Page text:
Occupy Wall Street forced everyone in the professional left to take a moment and think: “Where do I belong?”
For me, the answer went something like this:
“For a long time, I thought that issue policy / electoral politics / advocacy was the key to making progressive change. But the 2008 election didn’t stop domestic spying, it didn’t make a dent in poverty, and it only enhanced the power of the power elite. (I guess we’re calling them the 1% now. That’s cool.) Obama said he’d make Net Neutrality happen, then he put incompetents or fools in charge of the FCC. This isn’t working. The 2010 election wiped out 4 years of my emotional, physical, and financial investment in all sorts of candidates.
For a long time I’ve known that of course radicals are right about how awful the world situation is. Ever since I learned that the FBI murdered Fred Hampton (without a warrant! As if a warrant would make that okay). But I thought that their tactics for making change were silly and doomed to failure. But the professional left could simply not have created Occupy Wall Street. Maybe radicals have had some smart things to say about strategy and tactics after all.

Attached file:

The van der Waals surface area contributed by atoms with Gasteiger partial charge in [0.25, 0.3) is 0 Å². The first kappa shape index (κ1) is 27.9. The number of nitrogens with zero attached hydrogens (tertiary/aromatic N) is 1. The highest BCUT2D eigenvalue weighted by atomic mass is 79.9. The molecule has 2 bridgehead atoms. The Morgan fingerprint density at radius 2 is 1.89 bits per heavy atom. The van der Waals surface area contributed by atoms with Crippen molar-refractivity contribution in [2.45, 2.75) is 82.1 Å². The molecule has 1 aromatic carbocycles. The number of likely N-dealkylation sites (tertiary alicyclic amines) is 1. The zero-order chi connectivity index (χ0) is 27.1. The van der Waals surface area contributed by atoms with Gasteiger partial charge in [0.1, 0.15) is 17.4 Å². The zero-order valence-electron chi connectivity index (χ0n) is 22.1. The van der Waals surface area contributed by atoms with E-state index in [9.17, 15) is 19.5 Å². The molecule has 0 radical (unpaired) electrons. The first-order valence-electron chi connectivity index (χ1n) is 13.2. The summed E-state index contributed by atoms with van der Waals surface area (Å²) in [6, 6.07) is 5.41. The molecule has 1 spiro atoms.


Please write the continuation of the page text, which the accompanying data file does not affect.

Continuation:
I belong in the streets! Shit is fucked up and bullshit. Reforms are nice. Reforms make real improvements in people’s lives. Small reforms aren’t the final goal. The police really are brutal. The state really does break the law to suppress dissent. The game really is rigged, and the French Revolution meant something, goddamn it. I can use the tactics of center-left incrementalism because they work. But let’s not confuse tactics for strategy, or goals. The goal is always human freedom.”
Or something like that. Does that make sense?